The emergence of a private clientele for banks in the early eighteenth century: Hoare's Bank and some women customers.
Economic History Review, 61(3) pp. 565–586.
The records of Hoare's Bank and the correspondence of six of its women customers show how these women started to use the new banking services both for transferring money and for trading in the stock market. It is clear that alongside their use of the new facilities, older systems of money transfer remained important for customers. Much of the business of the bank and its customers, including their ventures into the stock market, took place within groups of people united by kinship, religion, and politics.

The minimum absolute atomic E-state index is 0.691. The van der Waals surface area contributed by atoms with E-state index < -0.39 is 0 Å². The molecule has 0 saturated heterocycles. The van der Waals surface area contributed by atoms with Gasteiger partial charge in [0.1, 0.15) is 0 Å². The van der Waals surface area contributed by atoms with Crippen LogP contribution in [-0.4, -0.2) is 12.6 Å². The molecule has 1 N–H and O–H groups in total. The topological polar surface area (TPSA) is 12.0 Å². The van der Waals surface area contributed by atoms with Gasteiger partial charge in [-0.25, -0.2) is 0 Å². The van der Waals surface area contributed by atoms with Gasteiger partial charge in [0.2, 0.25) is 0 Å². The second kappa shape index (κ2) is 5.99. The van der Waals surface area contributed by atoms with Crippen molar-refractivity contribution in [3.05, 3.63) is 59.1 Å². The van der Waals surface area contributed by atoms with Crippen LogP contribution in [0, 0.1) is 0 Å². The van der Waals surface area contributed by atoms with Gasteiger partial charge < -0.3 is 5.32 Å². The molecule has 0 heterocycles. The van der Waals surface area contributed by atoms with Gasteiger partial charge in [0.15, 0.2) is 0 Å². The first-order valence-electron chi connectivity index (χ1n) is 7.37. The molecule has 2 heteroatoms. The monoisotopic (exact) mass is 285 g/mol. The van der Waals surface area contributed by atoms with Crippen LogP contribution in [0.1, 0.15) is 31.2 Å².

||Lady Betty Hastings; financial revolution; eighteenth-century finance; South Sea Company; investment; women; Hoare's Bank; early banking
||Arts > History
||02 Jul 2008
||23 Oct 2012 14:41
|Share this page:
Actions (login may be required)